The Ravens' seventh trip inside the Colts' 30 came one possession after Stover's game-winner, when Brackett intercepted a short 3rd-and-7 pass from Ravens quarterback Joe Flacco on the Indianapolis 13 with 2:42 remaining.

"It was definitely a time when we needed it," Brackett told Colts Radio. "You wanted to do whatever you could to keep that team out of field-goal range, out of the end zone. We have to play better. We don't want teams to drive up and down the field on us."

Manning called the interception "huge."

"We were certainly getting ready for two minutes," Manning said. "His interception was absolutely critical."

Caldwell called the interception "timely."

"He did a great job corralling that one," Caldwell told Colts Radio.

The Colts converted a key third down on the ensuing possession when a pass from Manning to Wayne converted 3rd-and-1 with 2:19 remaining. The Ravens called their second timeout immediately after the play, then used their final timeout when their challenge of the first down was overruled.

"That was the idea, to get it close enough to make them challenge and make them use two timeouts," Manning told Colts Radio, tongue in cheek.

"It was a close one," Wayne said. "It was a do-or-die play. I knew where the first-down marker was. I just didn't know where the defender was."

The Ravens forced a Colts punt with 28 seconds remaining, but after a four-yard return, Ravens safety Ed Reed lateraled and Colts linebacker Freddy Keiaho recovered at the Ravens 40 for the second forced turnover by Indianapolis in the final three minutes.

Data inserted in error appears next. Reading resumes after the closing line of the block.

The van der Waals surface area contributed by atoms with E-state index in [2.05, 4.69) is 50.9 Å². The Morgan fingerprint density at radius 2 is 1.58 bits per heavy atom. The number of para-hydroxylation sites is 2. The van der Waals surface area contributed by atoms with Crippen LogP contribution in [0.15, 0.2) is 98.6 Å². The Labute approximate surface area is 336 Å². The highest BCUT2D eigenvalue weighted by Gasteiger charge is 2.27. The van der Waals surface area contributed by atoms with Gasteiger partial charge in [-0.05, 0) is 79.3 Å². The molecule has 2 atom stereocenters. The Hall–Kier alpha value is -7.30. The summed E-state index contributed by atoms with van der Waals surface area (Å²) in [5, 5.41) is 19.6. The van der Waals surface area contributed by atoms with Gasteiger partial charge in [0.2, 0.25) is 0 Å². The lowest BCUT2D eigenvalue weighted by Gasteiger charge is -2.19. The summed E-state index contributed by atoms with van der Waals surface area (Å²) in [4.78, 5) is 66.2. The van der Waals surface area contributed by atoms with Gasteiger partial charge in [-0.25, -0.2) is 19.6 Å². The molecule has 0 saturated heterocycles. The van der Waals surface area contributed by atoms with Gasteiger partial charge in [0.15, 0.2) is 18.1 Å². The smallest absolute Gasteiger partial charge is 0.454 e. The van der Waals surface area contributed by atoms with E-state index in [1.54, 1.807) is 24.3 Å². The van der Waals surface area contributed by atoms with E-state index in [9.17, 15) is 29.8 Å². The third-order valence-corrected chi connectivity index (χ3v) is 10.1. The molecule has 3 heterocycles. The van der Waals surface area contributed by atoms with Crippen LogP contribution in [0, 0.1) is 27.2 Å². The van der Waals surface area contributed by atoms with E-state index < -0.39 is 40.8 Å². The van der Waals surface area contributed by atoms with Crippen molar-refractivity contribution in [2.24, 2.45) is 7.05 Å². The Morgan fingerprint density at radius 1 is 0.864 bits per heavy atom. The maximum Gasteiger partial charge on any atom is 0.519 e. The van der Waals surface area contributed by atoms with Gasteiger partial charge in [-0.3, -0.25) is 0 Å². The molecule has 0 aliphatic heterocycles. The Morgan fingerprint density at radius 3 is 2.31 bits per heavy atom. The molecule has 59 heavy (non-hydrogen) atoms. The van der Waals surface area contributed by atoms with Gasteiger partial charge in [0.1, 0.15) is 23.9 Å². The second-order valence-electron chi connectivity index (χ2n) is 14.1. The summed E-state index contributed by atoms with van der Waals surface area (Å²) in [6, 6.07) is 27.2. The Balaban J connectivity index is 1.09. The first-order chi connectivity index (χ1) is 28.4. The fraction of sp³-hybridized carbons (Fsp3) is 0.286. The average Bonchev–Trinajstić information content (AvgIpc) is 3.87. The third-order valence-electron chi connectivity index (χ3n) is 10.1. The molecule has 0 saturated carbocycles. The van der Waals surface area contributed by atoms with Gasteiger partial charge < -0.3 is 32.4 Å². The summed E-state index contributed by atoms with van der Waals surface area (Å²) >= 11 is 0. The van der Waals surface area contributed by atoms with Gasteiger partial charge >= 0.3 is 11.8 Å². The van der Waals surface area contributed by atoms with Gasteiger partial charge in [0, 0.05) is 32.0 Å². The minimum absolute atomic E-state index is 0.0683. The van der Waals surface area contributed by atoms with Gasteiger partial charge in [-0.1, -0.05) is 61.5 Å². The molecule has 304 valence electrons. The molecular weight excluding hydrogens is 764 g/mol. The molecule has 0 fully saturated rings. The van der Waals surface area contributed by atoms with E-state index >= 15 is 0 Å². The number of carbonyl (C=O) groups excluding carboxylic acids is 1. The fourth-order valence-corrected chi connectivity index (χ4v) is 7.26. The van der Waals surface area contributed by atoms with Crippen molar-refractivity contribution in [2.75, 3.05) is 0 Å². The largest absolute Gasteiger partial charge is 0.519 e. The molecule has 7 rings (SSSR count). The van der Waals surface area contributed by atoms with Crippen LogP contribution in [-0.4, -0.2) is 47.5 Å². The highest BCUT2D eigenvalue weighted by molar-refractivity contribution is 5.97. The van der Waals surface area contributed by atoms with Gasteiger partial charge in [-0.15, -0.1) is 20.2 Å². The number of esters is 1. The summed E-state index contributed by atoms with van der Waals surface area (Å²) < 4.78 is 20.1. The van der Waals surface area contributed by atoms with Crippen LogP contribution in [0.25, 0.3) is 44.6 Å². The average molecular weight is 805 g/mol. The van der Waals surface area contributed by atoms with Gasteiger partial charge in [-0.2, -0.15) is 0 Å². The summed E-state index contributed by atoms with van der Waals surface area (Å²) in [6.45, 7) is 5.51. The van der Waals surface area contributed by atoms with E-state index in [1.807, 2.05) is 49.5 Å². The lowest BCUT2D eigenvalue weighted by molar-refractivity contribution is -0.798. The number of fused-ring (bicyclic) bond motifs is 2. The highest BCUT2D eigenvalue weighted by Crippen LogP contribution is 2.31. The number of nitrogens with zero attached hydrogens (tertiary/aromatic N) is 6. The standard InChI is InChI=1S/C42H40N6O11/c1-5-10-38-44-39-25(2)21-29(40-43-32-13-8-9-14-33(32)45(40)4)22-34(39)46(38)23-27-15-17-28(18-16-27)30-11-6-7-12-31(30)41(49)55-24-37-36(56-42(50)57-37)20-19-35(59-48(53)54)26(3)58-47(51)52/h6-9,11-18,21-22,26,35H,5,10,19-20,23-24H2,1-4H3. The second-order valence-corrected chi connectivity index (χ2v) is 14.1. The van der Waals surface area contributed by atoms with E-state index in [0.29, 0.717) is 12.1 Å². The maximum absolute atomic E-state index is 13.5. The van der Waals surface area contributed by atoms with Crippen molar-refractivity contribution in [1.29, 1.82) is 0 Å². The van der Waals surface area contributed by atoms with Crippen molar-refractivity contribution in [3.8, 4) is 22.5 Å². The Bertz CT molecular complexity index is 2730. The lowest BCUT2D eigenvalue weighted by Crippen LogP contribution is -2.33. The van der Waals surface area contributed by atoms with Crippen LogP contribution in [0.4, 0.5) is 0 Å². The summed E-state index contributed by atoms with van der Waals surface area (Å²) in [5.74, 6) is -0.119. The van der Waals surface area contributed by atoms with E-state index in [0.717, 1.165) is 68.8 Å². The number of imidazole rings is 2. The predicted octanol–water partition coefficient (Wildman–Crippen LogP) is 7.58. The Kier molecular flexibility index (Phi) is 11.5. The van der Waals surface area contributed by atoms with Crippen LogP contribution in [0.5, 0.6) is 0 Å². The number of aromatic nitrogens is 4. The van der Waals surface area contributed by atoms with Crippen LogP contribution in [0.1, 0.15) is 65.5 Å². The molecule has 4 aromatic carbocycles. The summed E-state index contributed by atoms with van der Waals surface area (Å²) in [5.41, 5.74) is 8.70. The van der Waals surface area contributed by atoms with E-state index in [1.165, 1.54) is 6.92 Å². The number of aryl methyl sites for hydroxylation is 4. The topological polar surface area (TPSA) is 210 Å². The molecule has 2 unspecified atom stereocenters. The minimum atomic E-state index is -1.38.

Whereas the last two victories – 44-20 in 2007 and 31-3 in 2008 – were one-sided quickly, Sunday's game was far different. The Colts took a 7-0 lead on a 3-yard touchdown reception by tight end Dallas Clark on the game's first drive, a score set up by a 66-yard pass from Manning to wide receiver Pierre Garcon to the Baltimore 6.

With Manning throwing an interception on the Colts' second drive, the Ravens trimmed the lead to 7-6 with field goals of 46 and 44 yards by kicker Billy Cundiff, who tied Stover's franchise-record by making five of his six attempts during the game.

A 38-yard field goal by Cundiff made it 9-7 midway through the second quarter, and after a 4-yard run by Colts running back Joseph Addai – his 10th touchdown this season; seven rushing and three receiving – Cundiff's 36-yard field goal with :02 remaining in the half cut it to 14-12.

The Colts, one of two remaining unbeaten teams in the NFL along with New Orleans, have won the last four games by a total of 12 points. That came after a four-game stretch of double-digit victories.

"That's typically how it goes in this league," Caldwell said. "When we have two-score games, that's the unusual ballgame. This game fell right in line with that [usual] type of ballgame."

Said Wayne, "We knew it was going to be a close one, a tight one. We hung in there."

Addai, whose 74 yards on 19 carries were a season-high, said, "If it was up to us, we'd try to blow every team out."

"That doesn't happen," he said. "Winning these tight games shows the character of the team."